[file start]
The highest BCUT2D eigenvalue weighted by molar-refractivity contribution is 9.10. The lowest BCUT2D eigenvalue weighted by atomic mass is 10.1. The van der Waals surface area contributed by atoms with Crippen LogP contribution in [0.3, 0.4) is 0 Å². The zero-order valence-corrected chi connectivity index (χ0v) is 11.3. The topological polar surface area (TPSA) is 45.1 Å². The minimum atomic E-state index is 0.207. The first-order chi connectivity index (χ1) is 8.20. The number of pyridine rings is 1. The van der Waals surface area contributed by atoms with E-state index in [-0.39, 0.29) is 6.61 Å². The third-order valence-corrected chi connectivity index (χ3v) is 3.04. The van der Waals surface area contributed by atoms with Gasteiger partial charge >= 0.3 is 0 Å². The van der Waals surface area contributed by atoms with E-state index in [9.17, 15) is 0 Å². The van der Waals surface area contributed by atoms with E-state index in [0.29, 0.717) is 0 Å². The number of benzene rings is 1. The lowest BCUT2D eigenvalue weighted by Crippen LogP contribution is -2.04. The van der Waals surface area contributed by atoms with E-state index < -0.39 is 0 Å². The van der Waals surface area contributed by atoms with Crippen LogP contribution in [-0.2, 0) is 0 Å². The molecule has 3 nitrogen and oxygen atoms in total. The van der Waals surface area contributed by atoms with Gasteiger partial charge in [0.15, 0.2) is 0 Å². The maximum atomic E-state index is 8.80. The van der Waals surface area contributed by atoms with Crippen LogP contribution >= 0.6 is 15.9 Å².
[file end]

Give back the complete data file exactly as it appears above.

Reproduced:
The highest BCUT2D eigenvalue weighted by molar-refractivity contribution is 9.10. The lowest BCUT2D eigenvalue weighted by atomic mass is 10.1. The van der Waals surface area contributed by atoms with Crippen LogP contribution in [0.3, 0.4) is 0 Å². The zero-order valence-corrected chi connectivity index (χ0v) is 11.3. The topological polar surface area (TPSA) is 45.1 Å². The minimum atomic E-state index is 0.207. The first-order chi connectivity index (χ1) is 8.20. The number of pyridine rings is 1. The van der Waals surface area contributed by atoms with E-state index in [-0.39, 0.29) is 6.61 Å². The third-order valence-corrected chi connectivity index (χ3v) is 3.04. The van der Waals surface area contributed by atoms with Gasteiger partial charge >= 0.3 is 0 Å². The van der Waals surface area contributed by atoms with E-state index in [9.17, 15) is 0 Å². The van der Waals surface area contributed by atoms with E-state index in [0.29, 0.717) is 0 Å². The number of benzene rings is 1. The lowest BCUT2D eigenvalue weighted by Crippen LogP contribution is -2.04. The van der Waals surface area contributed by atoms with E-state index < -0.39 is 0 Å². The van der Waals surface area contributed by atoms with Crippen LogP contribution in [-0.2, 0) is 0 Å². The molecule has 3 nitrogen and oxygen atoms in total. The van der Waals surface area contributed by atoms with Gasteiger partial charge in [0.15, 0.2) is 0 Å². The maximum atomic E-state index is 8.80. The van der Waals surface area contributed by atoms with Crippen LogP contribution >= 0.6 is 15.9 Å².